Don’t Apply for a Loan Before You Ask a Few Hard Questions.

If you have bad credit, your financing options may be limited and expensive. If you hope to start or a grow a business, you’ll need to learn how to judge the status of your credit score and why it matters to your lender. Even more important, you must explore realistic avenues to fix the problems with your credit history.

Why does bad credit affect my loan options?

Lenders want reliable borrowers. They want to see you repay your debts on time and in full. They want to know you avoid taking on irresponsible amounts of debt. They want to know how many different kinds of credit you have and how long you’ve been borrowing money. Your credit score summarizes this information for lenders, giving them an easy way to evaluate your trustworthiness as a borrower.

Because your business is small, lenders assume you’ll treat your company finances much like you do your own. If you’ve got bad credit, you may discover you don’t qualify for a lender’s larger loan products, low annual percentage rates (APRs) or certain repayment schedules. Financial institutions cimply don’t want to risk that you might not repay a hefty loan.

Your credit score is a major factor in your eligibility, but it’s not the only factor. Lenders also will weigh your business’s revenue against the type of loan you hope to secure and its APR. You should understand the “5 C’s of Credit” that describe how your application will be evaluated and reveal what else might help you secure that loan.

  1. Character. Your credit history and score fall under this category. Fair or not, your past will be used to predict your future.
  2. Capacity. This describes your ability to repay the loan, and lenders will use your debt-to-income ratio and cash-flow statements to learn how your revenue stacks up against your outstanding debts. If your business has a healthy cash flow and isn’t already saddled with debt, you might win the trust of your lender despite that less-than-stellar credit score.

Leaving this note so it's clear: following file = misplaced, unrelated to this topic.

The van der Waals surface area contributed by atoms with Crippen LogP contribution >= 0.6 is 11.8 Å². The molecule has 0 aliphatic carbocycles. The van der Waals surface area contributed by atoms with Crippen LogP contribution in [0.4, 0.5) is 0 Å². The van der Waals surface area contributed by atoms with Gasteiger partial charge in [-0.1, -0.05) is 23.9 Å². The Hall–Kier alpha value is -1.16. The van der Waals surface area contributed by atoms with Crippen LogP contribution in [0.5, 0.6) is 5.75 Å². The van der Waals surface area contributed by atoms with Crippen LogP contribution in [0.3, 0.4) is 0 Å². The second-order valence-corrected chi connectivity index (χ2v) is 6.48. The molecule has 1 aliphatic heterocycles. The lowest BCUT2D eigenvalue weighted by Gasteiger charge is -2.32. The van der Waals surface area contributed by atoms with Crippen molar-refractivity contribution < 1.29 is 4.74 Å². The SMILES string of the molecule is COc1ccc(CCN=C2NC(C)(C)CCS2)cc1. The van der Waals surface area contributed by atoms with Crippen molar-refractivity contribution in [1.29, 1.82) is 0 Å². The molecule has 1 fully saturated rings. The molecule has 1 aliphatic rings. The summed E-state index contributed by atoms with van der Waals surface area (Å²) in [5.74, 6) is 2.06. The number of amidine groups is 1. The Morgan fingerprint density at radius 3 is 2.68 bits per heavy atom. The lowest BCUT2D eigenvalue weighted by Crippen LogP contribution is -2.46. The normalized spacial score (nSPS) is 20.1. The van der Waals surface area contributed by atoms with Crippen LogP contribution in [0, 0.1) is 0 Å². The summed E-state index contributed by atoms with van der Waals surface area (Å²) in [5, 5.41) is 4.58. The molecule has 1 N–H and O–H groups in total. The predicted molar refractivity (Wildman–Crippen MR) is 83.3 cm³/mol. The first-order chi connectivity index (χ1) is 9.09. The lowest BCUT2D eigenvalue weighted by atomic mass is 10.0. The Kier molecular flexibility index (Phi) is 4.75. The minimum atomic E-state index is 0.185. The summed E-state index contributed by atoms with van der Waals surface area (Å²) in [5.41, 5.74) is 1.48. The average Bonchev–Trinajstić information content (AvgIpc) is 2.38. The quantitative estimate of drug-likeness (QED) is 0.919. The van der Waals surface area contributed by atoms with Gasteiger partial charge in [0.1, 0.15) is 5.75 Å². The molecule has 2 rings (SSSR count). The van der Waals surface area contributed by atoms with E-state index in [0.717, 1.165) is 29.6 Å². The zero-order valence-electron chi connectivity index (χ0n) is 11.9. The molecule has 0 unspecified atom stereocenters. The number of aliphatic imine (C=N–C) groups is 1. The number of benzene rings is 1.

3. Capital. What investments have you made in your business? Lenders want to be sure you won’t default on your loan. They’re looking for commitment and dedication, and a substantial investment on your part tells a lender you’re serious about the success of your business.
  4. Collateral. This is all about assets — anything the lender could repossess if you default. Those assets might include real estate, equipment, inventory or accounts receivable.
  5. Conditions. Lenders will examine how you plan to use your loan and the broader context of your financial need. They want to see you’ve got a specific purpose for your loan and a vision for growing your business with this capital. They’ll also do some due diligence on your industry (in case it’s about to tank) and your business plan (on the off chance it raises any long-term red flags). If you’ve done your homework to explain how you’ll budget for the loan, you’ll be more likely to win your lender’s trust.

How can I improve my credit?

If you’re feeling discouraged about your credit score, remember it isn’t set in stone. You have the power to start improving it today, even if you’re in debt for the foreseeable future.

The simplest way to maintain a healthy credit score is by making your debt payments on time and in full. This applies to your business loans as well as your personal affairs. Make sure you’re timely with any mortgage, rent, utilities or credit-card payments, as they all affect your personal credit score. Keep your credit use under control. Spend conservatively when using credit, and avoid maxing out all your available options.

 

 

SOURCE: THE ENTREPRENEUR



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